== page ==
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3 Tech Stocks I'd Buy Right Now

Many tech stocks rallied over the past eight years as the market surged to historic highs. As a result, investors who were sitting on the sidelines might be waiting for a pullback before buying tech stocks again. However, investors who wait too long could miss out on some big gains.

Instead of waiting for the next market downturn, I believe that investors should start a position in some high-growth stocks, then add more when a pullback occurs. Here are three tech stocks that I'd buy today -- AMD (NASDAQ: AMD), Baidu (NASDAQ: BIDU), and Amazon (NASDAQ: AMZN).

Source: Getty.

AMD

In early 2016, AMD shares traded at about $2, and NVIDIA and Intel were respectively crushing its GPU and CPU businesses. However, CEO Lisa Su eventually guided AMD toward an epic comeback.

First, AMD's EESC (Enterprise, Embedded, and Semi-Custom) business recovered on robust sales of the PS4 and Xbox One. New "VR ready" GPUs then helped it counter NVIDIA, and its new Ryzen CPU offered comparable performance as Intel's high-end CPUs at much lower prices. Today, AMD trades at about $14 -- and it could still have room to run.

AMD has posted four straight quarters of double-digit sales growth. Its Computing and Graphics (CPU and GPU) revenues surged 51% annually last quarter, easily offsetting a 5% dip in its EESC revenues and lifting its total revenues by 18%.

It posted a non-GAAP profit of $0.02 per share, compared to net losses in the previous two quarters. Analysts expect that growth to continue this year, with 18% sales growth and its first full-year non-GAAP profit in three years. Even after its massive rally, AMD remains surprisingly cheap at 2.8 times sales, compared to the industry average of 4.1 for semiconductor makers.

Baidu

Baidu, which owns the biggest search engine in China, was weighed down over the past year by a government crackdown on misleading ads and higher investments in its O2O (online-to-offline) ecosystem of services. A confusing swap of its Qunar shares for Ctrip shares further throttled its revenue growth.

Baidu's mobile app. Source: iTunes.

But Baidu proved the bears wrong last quarter, posting 14% year-over-year sales growth supported by the triple-digit growth of its "other services" category -- which includes its growing O2O ecosystem. For the current quarter, it expects its revenue growth to accelerate to 27%-30%.

Its adjusted EBITDA rose 41% to $886 million, crushing expectations of $631 million and allaying fears about runaway spending. Its earnings per ADS nearly surged 69% to $1.67, topping expectations by $0.16. For the full year, Wall Street expects Baidu's revenue and earnings to respectively rise 21% and 47%.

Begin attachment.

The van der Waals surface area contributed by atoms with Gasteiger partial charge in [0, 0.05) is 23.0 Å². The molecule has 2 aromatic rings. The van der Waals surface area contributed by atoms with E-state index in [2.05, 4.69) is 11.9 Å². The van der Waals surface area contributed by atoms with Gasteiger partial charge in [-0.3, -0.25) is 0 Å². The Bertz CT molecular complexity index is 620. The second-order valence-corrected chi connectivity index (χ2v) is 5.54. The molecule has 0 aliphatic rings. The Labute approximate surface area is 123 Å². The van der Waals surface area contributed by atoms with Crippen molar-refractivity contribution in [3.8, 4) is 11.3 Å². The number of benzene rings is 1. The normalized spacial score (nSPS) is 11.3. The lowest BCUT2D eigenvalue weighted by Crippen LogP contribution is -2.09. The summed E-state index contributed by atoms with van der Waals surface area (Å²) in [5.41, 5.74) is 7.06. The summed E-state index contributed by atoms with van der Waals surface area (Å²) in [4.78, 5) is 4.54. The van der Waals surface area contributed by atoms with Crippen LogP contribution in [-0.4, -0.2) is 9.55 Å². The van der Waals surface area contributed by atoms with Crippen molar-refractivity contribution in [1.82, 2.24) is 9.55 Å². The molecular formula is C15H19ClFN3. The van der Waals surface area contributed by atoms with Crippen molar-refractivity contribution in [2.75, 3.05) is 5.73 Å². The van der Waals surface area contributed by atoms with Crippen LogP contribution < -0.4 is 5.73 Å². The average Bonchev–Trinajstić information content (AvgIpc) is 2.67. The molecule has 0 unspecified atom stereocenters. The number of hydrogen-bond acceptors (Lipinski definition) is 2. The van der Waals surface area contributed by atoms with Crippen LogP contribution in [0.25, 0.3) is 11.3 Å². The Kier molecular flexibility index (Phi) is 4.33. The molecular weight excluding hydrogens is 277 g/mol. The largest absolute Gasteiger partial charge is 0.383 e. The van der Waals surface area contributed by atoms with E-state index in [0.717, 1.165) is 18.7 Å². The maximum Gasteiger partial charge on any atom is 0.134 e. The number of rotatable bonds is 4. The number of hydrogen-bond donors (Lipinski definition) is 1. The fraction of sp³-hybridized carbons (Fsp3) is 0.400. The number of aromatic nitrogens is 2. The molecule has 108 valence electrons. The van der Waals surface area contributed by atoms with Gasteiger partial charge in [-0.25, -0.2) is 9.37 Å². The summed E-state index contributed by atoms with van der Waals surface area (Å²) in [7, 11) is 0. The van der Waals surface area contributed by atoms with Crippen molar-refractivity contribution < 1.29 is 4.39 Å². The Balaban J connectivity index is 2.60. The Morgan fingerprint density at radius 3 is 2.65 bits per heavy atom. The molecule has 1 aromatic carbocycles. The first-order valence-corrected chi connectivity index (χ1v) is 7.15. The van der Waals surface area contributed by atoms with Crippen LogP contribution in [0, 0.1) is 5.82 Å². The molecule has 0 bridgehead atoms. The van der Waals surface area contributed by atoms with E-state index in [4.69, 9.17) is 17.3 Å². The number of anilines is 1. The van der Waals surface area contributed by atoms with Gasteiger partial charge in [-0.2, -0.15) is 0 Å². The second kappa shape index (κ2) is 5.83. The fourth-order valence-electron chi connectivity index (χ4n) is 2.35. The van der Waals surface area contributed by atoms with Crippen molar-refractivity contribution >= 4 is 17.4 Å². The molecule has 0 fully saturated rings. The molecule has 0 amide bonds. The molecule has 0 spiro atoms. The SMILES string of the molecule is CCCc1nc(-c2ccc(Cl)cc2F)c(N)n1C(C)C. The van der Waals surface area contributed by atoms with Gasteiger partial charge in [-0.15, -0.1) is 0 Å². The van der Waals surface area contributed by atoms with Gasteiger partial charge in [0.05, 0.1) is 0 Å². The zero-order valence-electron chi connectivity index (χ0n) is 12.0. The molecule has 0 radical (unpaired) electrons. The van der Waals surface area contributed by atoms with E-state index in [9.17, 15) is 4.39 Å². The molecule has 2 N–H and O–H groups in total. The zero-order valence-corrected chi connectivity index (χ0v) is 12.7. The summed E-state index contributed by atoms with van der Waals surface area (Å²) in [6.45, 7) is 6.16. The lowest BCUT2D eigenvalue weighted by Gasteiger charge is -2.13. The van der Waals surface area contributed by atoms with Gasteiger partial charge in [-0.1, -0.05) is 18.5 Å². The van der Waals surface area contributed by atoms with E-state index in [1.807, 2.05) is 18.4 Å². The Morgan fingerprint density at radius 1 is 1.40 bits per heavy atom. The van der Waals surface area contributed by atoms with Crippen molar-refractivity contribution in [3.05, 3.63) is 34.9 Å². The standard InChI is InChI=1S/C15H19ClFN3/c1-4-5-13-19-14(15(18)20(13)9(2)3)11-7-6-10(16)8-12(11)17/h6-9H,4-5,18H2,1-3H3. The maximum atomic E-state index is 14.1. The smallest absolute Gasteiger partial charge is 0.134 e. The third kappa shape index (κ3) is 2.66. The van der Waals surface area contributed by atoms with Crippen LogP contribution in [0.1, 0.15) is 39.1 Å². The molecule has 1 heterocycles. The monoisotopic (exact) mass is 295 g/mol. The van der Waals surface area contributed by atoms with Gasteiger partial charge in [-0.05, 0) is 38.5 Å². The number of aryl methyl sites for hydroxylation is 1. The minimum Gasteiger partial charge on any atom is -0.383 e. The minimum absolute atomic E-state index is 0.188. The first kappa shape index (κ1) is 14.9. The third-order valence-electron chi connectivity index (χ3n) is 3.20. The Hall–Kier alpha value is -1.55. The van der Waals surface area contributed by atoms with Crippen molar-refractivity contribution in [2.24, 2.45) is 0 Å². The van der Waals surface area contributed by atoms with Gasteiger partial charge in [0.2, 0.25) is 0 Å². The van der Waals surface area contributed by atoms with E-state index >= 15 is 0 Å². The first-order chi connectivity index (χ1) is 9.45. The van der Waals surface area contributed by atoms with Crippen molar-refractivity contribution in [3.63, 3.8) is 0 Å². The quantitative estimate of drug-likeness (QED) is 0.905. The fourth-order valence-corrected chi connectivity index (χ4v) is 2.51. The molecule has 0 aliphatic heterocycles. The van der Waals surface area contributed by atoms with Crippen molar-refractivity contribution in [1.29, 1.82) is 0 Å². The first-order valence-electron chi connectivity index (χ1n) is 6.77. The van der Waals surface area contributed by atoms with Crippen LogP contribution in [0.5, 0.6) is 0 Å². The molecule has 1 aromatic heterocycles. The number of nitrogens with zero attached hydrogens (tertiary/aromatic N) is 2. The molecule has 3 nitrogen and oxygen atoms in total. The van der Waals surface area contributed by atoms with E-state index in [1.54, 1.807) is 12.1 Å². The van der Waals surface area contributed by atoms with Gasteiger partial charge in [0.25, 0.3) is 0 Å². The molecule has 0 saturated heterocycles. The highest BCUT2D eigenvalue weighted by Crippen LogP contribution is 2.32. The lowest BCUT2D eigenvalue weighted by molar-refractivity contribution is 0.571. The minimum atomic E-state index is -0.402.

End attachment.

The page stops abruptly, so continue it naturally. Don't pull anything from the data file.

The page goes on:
Baidu trades at 44 times earnings, which is slightly higher than the industry average of 38 for internet information providers. But it's still one of the easiest ways to invest in China's growing middle class and rising internet penetration rates.

Amazon

Amazon might seem pricey after its 40% rally this year, which boosted its price to over $1,000 per share. Its trailing multiple of 200 still defies gravity, and its mixed second quarter earnings also raised concerns about its spending habits.

Source: Amazon.

Amazon posted over 20% annual sales growth for nine straight quarters, and its revenue rose 25% to $38 billion last quarter, crushing expectations by $820 million on the double-digit growth of its North American and International marketplaces.

Earnings growth had also remained robust in recent quarters, thanks to the growth of its higher-margin AWS (Amazon Web Services) cloud platform business. But during the second quarter, Amazon's net income plunged 77% to $197 million, or $0.40 per share, missing estimates by more than a dollar. The company's moves into adjacent markets and the upcoming Whole Foods acquisition will further weigh down its earnings growth.

However, Amazon remains the 800-pound gorilla of both the e-commerce and cloud platform markets with Prime and AWS. Amazon also isn't expensive relative to its free cash flow, since its EV/FCF ratio has consistently declined even as the stock soared. This makes Amazon a must-own stock for any tech investor, even at these all-time highs.

But do your homework first...

I personally think AMD, Baidu, and Amazon will all rise over the next few years, but investors should understand the risks. AMD's future depends heavily on its ability to challenge NVIDIA and Intel with new chips, and both rivals will soon launch new GPUs and CPUs to counter AMD.

Baidu needs to hold its ground again Tencent's WeChat, the most popular messaging app in China. Amazon needs to ensure that AWS continues growing in the face of tougher competition from Microsoft's Azure. If these growing companies can overcome these near-term challenges, they could be great long-term buys.

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John Mackey, CEO of Whole Foods Market, is a member of The Motley Fool's board of directors. Teresa Kersten is an employee of LinkedIn and is a member of The Motley Fool's board of directors. LinkedIn is owned by Microsoft. Leo Sun owns shares of Amazon, Tencent, and Baidu. The Motley Fool owns shares of and recommends Amazon, Baidu, and Nvidia. The Motley Fool owns shares of Whole Foods Market. The Motley Fool recommends Ctrip.com International and Intel. The Motley Fool has a disclosure policy.